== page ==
Isn't binge drinking just the individual drinker's problem?
The consequences of alcohol use extend far beyond the individual with
alcohol problems, affecting the well-being of others around them and imposing
staggering costs on society as a whole. Consequences of alcohol abuse
include alcohol related fatalities, and injuries, birth defects from fetal
alcohol syndrome, violent crimes and suicide, economic costs of reduced
worker productivity and increased absenteeism, the expenses of treatment
and support, and the incalculable costs in human suffering and premature
What about individual freedom? Don't people have the right to drink
as they please?
Freedom includes freedom from certain pressures as well as the freedom
to do certain things. Students have a right to experience college without
constant pressure to drink, and free of the inconsiderate, insulting,
intimidating, and sometimes even criminal behavior of the minority of
students who engage in irresponsible high-risk drinking. Non-drinkers
deserve the freedom to abstain without stigma. Protecting some freedoms
may appear to impinge on the rights of others. However, we have come to
accept many such limits, such as wearing seatbelts, designated drivers,
and maximum speed limits, because they serve the greater good.
Lowering the drinking age will encourage students to be responsible
consumers. They'll get an idea of their tolerance and learn to drink moderately
in the open, rather than wildly at uncontrolled private parties away from
No evidence exists to indicate that students will learn to drink responsibly
simply because they are able to consume alcohol legally at a younger age.
Countries with lower drinking ages suffer from alcohol-related problems
similar to those in the U.S.
Minors still drink, so age-21 laws clearly don't work.
Age-21 laws work. Young people drink less and less frequently in response.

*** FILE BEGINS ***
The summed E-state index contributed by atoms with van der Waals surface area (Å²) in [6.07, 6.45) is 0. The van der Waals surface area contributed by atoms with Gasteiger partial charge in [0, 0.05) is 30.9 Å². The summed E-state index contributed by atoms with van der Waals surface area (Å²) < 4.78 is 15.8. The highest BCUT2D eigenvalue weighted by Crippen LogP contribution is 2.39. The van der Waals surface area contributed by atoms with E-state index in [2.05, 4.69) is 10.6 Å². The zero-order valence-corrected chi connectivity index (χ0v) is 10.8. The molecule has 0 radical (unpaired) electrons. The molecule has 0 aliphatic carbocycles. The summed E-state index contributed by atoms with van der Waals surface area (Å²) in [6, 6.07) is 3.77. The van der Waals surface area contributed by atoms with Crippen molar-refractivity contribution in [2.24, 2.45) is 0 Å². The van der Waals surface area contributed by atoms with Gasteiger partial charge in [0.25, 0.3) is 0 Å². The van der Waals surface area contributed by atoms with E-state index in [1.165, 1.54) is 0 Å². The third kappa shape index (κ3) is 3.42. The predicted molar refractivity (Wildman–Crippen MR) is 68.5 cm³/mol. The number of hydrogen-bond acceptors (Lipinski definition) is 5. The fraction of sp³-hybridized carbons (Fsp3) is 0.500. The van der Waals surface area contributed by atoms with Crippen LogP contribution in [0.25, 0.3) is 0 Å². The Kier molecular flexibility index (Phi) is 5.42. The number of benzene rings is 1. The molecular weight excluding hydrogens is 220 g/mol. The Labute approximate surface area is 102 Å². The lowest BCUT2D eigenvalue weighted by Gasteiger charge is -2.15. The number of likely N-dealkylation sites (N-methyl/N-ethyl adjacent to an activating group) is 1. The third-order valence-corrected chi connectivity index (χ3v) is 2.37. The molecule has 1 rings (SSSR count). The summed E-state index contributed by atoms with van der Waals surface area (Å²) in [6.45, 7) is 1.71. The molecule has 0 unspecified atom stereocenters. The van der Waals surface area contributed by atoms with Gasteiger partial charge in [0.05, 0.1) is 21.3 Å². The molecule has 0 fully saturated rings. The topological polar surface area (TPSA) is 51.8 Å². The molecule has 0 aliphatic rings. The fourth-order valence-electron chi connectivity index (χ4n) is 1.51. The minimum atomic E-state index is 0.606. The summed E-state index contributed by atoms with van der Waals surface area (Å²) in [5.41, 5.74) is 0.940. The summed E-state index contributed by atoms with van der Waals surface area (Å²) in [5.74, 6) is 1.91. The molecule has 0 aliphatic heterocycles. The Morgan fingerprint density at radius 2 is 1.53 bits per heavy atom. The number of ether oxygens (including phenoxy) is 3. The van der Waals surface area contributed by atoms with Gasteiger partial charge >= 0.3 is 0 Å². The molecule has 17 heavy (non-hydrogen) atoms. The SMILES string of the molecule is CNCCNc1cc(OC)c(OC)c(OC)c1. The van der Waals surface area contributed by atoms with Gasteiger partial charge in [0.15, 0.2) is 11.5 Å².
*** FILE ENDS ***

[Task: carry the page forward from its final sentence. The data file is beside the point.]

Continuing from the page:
According to the National Highway Transportation Safety Commission, MLDA
laws have saved an estimated 17,000 lives since states began implementing
them in 1975, and they've decreased the number of alcohol-related youth
fatalities among drivers by 63% since 1982.
Europe doesn't seem have a big drinking problem, yet over there even
the children drink, and alcohol is treated as a natural part of life without
all the legal fuss.
The world's highest average levels of pure alcohol consumption (1982-1991)
were in France. Luxembourg, Portugal, Spain. Hungary, Switzerland, Italy,
Germany, and Belgium followed in order with per capita consumption well
above the rate in the US. Heavier drinking contributes significantly to
higher death rates. In Italy in 1990, for instance, there were 26.8 deaths
per 100,000 from chronic liver disease and cirrhosis compared to 10.8
in the US.
Since only 10% of the population have an alcohol problem, aren't you
over-reacting? Aren't you just neo-prohibitionist?
The 10% statistic refers only to chronic heavy drinkers. According to
the U.S. Department of Health and Human Services, an estimated 76 million
Americans are affected by alcoholism. Most of these problems are preventable,
and prevention of these problems does not require elimination of alcohol.
Our goal is not prohibition, but the creation of an environment
where abstinence is always acceptable, heavy use is discouraged, and high-risk
use is eliminated.
Aren't you promoting censorship when you say you want to ban alcohol
Alcohol advertising is not what concerns us. It is the deliberate deception
and distortion, exclusion of health risk information, promotion of problem
denial, "normalization" and glamorization of heavy drinking, and targeting
of groups at high risk of alcohol problems (such as college students)
that are our concern.
* This section excerpted
from, "Raising More Voices than Mugs: Changing the College Alcohol Environment
Through Media Advocacy" (DHHS/NCADI, 1992)